In the course of preparations, I found out that the presidential theme of Datuk Dr. Marcus Mojigoh is “To Live is To Love.” He was a member of the Parliament for almost 20 years. A devout Catholic, he has a chapel and is currently building a shrine for the Blessed Mother.

The Blessed Mother paved the way for us as a brotherhood to honor the installation of the Antipolo cathedral as the first Marian international shrine in Asia.

Since it is the 54th anniversary of the JCI Senate Philippines last Sept. 28, I deemed it necessary to start the festivity with a thanksgiving mass. Do you know that the Shrine Rector of Antipolo Fr. Nante Tolentino as well as the Shrine Rector of Our Lady of the Abandoned in Marikina, Fr. Lambert Ramos, were both JCI members and the latter is even a JCI senator)? Fr. Lambert was not available though so one of its Guest Priest Fr. Sonny Cotiamco, another JCI member from Cebu and an incoming JCI Senator soon, did the honors.

We found out that Sept. 28 is also the Feast of San Lorenzo Ruiz who lived a life of service, an action word that binds the members of JCI worldwide beyond the sovereignty of nations. Fr. Sonny in his homily spoke about the JCI value of “service to humanity is the best work of life” and tied it in with self-love which is an important precursor for anyone to generously love others. His ability to relate love, the gospel, and JCI in a lovely homily was indeed the highlight of our event.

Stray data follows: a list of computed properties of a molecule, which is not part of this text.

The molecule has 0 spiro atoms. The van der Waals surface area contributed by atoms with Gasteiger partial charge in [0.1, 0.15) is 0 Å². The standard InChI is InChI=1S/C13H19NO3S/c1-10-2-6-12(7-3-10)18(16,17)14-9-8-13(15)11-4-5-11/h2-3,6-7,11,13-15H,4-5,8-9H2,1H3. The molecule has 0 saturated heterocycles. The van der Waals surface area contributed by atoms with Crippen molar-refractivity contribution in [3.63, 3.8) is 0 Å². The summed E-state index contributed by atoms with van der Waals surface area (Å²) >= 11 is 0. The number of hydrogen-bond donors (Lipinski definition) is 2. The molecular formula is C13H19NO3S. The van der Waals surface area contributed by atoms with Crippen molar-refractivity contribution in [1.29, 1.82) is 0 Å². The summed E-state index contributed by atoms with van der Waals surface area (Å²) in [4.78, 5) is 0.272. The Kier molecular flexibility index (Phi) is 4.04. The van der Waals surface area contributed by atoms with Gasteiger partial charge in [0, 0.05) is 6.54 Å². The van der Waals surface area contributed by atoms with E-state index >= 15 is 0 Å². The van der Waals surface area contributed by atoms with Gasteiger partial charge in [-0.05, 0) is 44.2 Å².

Service is our language of love in JCI. And evaluating now the past few days and all the preparation that went with it, I am elated that the Blessed Mother paved the way for us as a brotherhood to honor the installation of the Antipolo cathedral as the first Marian international shrine in Asia! Even a super typhoon was tamed not only to spare a pandemic-battered nation but to allow our milestone event to push through. 

The foreign delegates were just too happy to discover Antipolo, their new sanctuary. They promised to come back.

Tayo na sa Antipolo!